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The following questions (in no particular order) which I had submitted have been "removed from PSE for reasons of moderation":

  1. Which geometric relations obtain between two distinct rest systems?

Consider, as a thought experiment, a set of participants who measure throughout the experiment having been at rest to each other; among them explicitly participants ${\mathbf A}$, ${\mathbf B}$ and ${\mathbf F}$ who determine the ratios of their (chronogeometric) distances between each other as real number values $\frac{{\mathbf A}{\mathbf B}}{{\mathbf A}{\mathbf F}}$, $\frac{{\mathbf B}{\mathbf F}}{{\mathbf A}{\mathbf F}}$, and $\frac{{\mathbf A}{\mathbf B}}{{\mathbf B}{\mathbf F}} = \frac{{\mathbf A}{\mathbf B}}{{\mathbf A}{\mathbf F}} / \frac{{\mathbf B}{\mathbf F}}{{\mathbf A}{\mathbf F}}$.

Further let there be another set of participants (of which neither ${\mathbf A}$, nor ${\mathbf B}$, nor ${\mathbf F}$ are a member) who measure throughout the experiment having been at rest to each other as well; among them ${\mathbf J}$, ${\mathbf K}$ and ${\mathbf Q}$, who determine the ratios of their (chronogeometric) distances between each other as real number values $\frac{{\mathbf J}{\mathbf K}}{{\mathbf J}{\mathbf Q}}$, $\frac{{\mathbf K}{\mathbf Q}}{{\mathbf J}{\mathbf Q}}$, and $\frac{{\mathbf J}{\mathbf K}}{{\mathbf K}{\mathbf Q}} = \frac{{\mathbf J}{\mathbf K}}{{\mathbf J}{\mathbf Q}} / \frac{{\mathbf K}{\mathbf Q}}{{\mathbf J}{\mathbf Q}}$,

such that

  • ${\mathbf J}$ passed ${\mathbf A}$, then passed ${\mathbf B}$,

  • ${\mathbf A}$ passed ${\mathbf J}$, then passed ${\mathbf K}$,

  • ${\mathbf Q}$ passed ${\mathbf F}$, in coincidence with ${\mathbf Q}$ and ${\mathbf F}$ observing ${\mathbf J}$ and ${\mathbf A}$ having passed each other,

  • ${\mathbf B}$ and ${\mathbf F}$ determined that ${\mathbf B}$'s indication of the passage of ${\mathbf J}$ was simultaneous to ${\mathbf F}$'s indication of the passage of ${\mathbf Q}$, and

  • ${\mathbf K}$ and ${\mathbf Q}$ determined that ${\mathbf K}$'s indication of the passage of ${\mathbf A}$ was simultaneous to ${\mathbf Q}$'s indication of the passage of ${\mathbf F}$.

Question:
Is thereby guaranteed that for these distance ratios obtains

(1)
$\frac{{\mathbf A}{\mathbf B}}{{\mathbf A}{\mathbf F}} = \frac{{\mathbf J}{\mathbf K}}{{\mathbf J}{\mathbf Q}}$ ?,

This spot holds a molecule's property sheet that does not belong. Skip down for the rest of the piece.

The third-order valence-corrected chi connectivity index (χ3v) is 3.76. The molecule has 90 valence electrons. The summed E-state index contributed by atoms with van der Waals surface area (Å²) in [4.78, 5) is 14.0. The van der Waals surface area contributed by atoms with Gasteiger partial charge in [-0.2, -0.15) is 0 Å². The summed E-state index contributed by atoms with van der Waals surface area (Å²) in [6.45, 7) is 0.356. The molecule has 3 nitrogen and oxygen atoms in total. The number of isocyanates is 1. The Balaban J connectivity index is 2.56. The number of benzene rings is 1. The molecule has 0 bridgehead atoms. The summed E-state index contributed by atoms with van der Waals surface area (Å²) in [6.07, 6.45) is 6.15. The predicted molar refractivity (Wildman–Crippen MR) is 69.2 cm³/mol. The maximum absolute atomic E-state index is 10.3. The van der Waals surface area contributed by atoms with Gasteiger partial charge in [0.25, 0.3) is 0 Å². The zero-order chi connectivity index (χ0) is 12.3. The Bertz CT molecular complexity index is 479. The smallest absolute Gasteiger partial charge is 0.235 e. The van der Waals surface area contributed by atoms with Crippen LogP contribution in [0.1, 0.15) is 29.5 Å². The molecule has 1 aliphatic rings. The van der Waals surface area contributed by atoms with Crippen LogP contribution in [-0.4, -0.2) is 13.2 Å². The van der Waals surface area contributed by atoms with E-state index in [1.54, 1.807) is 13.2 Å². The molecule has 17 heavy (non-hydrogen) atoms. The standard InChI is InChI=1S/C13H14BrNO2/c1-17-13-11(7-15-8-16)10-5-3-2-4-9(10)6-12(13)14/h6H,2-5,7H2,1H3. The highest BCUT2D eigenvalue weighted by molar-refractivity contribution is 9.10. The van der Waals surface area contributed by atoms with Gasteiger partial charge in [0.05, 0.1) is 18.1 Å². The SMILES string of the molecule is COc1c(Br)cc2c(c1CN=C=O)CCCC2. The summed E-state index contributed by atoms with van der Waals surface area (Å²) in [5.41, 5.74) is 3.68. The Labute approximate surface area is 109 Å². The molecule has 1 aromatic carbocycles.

and (moreover)

(2)
$\left( \left(\frac{{\mathbf B}{\mathbf F}}{{\mathbf A}{\mathbf F}}\right)^2 + 1 - \left(\frac{{\mathbf A}{\mathbf B}}{{\mathbf A}{\mathbf F}}\right)^2 \right) \left( \left(\frac{{\mathbf K}{\mathbf Q}}{{\mathbf J}{\mathbf Q}}\right)^2 + 1 - \left(\frac{{\mathbf J}{\mathbf K}}{{\mathbf J}{\mathbf Q}}\right)^2 \right) = 4 \left( 1 - \left( \frac{{\mathbf A}{\mathbf B}}{{\mathbf A}{\mathbf F}} \right) \left( \frac{{\mathbf J}{\mathbf K}}{{\mathbf J}{\mathbf Q}} \right) \right)$ ?

Or otherwise:
What could be concluded if (1) and/or (2) were not found satisfied?


Jun
8
comment Taking selfies while falling, would you be able to notice a horizon before hitting a singularity?
Rob Jeffries: "imagine that the worldlines of face and camera are much closer together. In that case it is feasible to send a signal from your face to the camera and for light from the camera to make the journey back to your face before your face reaches the event horizon." -- Well, I have to take your word on that ... So: are you quite sure about your conclusion? "However, there will come a point where the light cannot make the round trip before your face hits the singularity." -- Of course I'd appreciate a more quantitative description.
Jun
8
comment Taking selfies while falling, would you be able to notice a horizon before hitting a singularity?
@Kyle Kanos: "possible duplicate of How can anything ever fall into a black hole as seen from an outside observer? {PSE/q/21319}" -- My question doesn't specify any of the named participants as "outside"; instead, the person (of whom the selfies are taken and who reviews them as they are displayed) and the camera/smartphone (who takes and displays the pictures of the person), or even several of those, are (merely) supposed "to fall" and to be and remain separate from each other (at least until both have "hit a singularity"). Thus: no duplcate